Investing in Diversity & Inclusion

Pushing for Racial Equity in the Innovation Economy


As the innovation economy grows poised to drive job creation in the next several decades, the need for racial equity in funding and support still stunts progress. Black Americans continue to participate in the innovation economy at lower rates than white Americans, highlighting a gap that hurts both individuals and the economy as a whole.

Assessing the Racial Wealth Gap

On average, white households hold about 10 times more wealth than Black households. Correcting the racial wealth gap could result in 4% to 6% GDP growth by 2028. For leaders like Black Innovation Alliance (BIA) cofounder Kelly Burton, bridging that gap hinges on resourcing the organizations that offer that support.

“We need to have anchors that are well-supported so that we don’t see attrition because the founder needed a real job,” she said in an interview.

Burton is an entrepreneur herself: she founded the social impact research firm Nexus Strategy Group and the Founders of Color network before partnering with Black and Brown Founders’ Aniyia Williams to launch the Black Innovation Alliance last year. BIA is an umbrella group for organizations supporting innovation by and for Black people with a mission to “ensure that Black ownership is increasing through equitable participation in the innovation economy.”

“What we push is systems change,” Burton explained. “For existing spaces, that looks like change or reform. But the innovation economy, tech, entrepreneurship—that’s a burgeoning space.”

New pushes for racial equity have provided some tailwinds for a more equitable approach to the innovation economy.

Building Innovation Capital

Innovation requires the intellectual capital to creatively solve problems as well as the financial capital to iterate and scale solutions. On both counts, longtime racial inequities in the United States have created significant hurdles for Black entrepreneurs and inventors. More than a quarter of Black entrepreneurs who responded to one Kauffman Foundation survey reported that a lack of access to capital hurt their profits, reflecting that entrepreneurs of color receive less than 1% of venture capital funding.

The lack of funding extends to the incubators, accelerators, and other networks that support entrepreneurs of color. “If you see a Black-led tech startup with Y Combinator or TechStars, chances are they’ve been through two to five smaller incubators that are largely Black- or brown-led but do not get the same resources or chance to shine,” Burton said.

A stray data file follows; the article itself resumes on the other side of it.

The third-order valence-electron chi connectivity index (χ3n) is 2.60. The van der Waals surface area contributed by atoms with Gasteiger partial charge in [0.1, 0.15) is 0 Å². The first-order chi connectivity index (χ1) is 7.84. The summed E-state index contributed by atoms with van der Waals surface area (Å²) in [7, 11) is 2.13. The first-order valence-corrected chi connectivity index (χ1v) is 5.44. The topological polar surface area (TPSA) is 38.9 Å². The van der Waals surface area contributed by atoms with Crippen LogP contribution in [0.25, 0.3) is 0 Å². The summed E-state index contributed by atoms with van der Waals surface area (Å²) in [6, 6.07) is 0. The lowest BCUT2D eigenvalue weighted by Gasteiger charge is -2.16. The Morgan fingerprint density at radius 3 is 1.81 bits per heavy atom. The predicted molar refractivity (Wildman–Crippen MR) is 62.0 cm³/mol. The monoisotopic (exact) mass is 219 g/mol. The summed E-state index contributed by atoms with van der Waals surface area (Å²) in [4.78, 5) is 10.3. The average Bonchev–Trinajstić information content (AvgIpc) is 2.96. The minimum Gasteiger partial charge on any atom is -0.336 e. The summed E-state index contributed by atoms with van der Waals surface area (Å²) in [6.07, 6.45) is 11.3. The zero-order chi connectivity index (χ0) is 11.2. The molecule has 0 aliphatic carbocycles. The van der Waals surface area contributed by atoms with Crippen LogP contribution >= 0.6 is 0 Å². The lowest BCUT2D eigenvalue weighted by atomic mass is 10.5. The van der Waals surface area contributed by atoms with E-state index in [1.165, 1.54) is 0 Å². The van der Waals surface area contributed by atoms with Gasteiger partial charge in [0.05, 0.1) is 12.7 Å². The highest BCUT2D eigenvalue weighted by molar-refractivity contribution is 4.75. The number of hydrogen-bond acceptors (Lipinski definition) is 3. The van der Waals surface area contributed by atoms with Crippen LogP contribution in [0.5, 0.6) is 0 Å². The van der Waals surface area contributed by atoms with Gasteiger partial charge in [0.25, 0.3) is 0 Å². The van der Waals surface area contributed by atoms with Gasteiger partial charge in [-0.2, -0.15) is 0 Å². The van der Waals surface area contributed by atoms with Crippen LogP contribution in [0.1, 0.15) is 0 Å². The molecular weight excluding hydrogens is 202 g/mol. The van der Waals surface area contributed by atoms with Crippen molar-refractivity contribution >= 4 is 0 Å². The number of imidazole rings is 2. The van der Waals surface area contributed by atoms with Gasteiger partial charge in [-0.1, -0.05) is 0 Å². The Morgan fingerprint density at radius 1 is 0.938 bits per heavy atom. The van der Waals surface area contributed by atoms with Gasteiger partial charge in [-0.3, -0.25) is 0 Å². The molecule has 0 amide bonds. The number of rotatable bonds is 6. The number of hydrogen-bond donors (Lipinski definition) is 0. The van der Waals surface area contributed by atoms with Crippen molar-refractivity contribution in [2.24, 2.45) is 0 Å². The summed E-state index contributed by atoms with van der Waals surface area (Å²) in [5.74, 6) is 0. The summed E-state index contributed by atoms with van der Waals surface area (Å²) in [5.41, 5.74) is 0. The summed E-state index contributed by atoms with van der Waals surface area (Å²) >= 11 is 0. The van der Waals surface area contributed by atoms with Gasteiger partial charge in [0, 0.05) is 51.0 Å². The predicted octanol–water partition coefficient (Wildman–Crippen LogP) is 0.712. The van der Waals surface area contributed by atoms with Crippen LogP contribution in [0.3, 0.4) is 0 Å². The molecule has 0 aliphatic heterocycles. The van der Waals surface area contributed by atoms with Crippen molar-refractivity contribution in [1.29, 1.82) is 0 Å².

As for intellectual capital, a groundbreaking 2014 study identified that the peak year for Black-owned patents per capita was 1899. Patenting activity among Black inventors steadily declined in the United States between 1870 and 1940 alongside the rise of segregation and racially motivated violence. That decline fed a generational gap, as children who grow up exposed to innovation are substantially more likely to become inventors themselves. From 1970 to 2006, Black inventors were awarded just six patents per million people compared with 235 patents per million for all American inventors.

Beyond intellectual and financial capital, another element influences innovation: risk. This includes the risk of failure.

“Nine out of 10 VC-backed businesses fail to go public,” Burton pointed out. “We need to give Black kids a space to try and fail in ways that don’t reinforce negative stereotypes . . . The messaging they’ve received over the course of their lives is ‘you have to be ten times better in order to just land where your white peers land.'”

Supporting Black Innovation

New pushes for racial equity have provided some tailwinds for a more equitable approach to the innovation economy. BIA launched in June 2020, just as protests over the murder of George Floyd spread across the country. Businesses and investors alike responded to the protests with promises for increased funding or other support. Burton and Williams launched BIA as a way to triage the different offerings for Black innovators. In early April, they announced a partnership with Village Capital to boost the work of entrepreneur support organizations led by and focused on communities of color through a new accelerator program called Resource.

“The innovation economy is bigger than just tech startups—all businesses need to be tech-enabled at every stage,” said Burton. “How can we help Black-owned businesses understand and appreciate that everything is driven by tech?”

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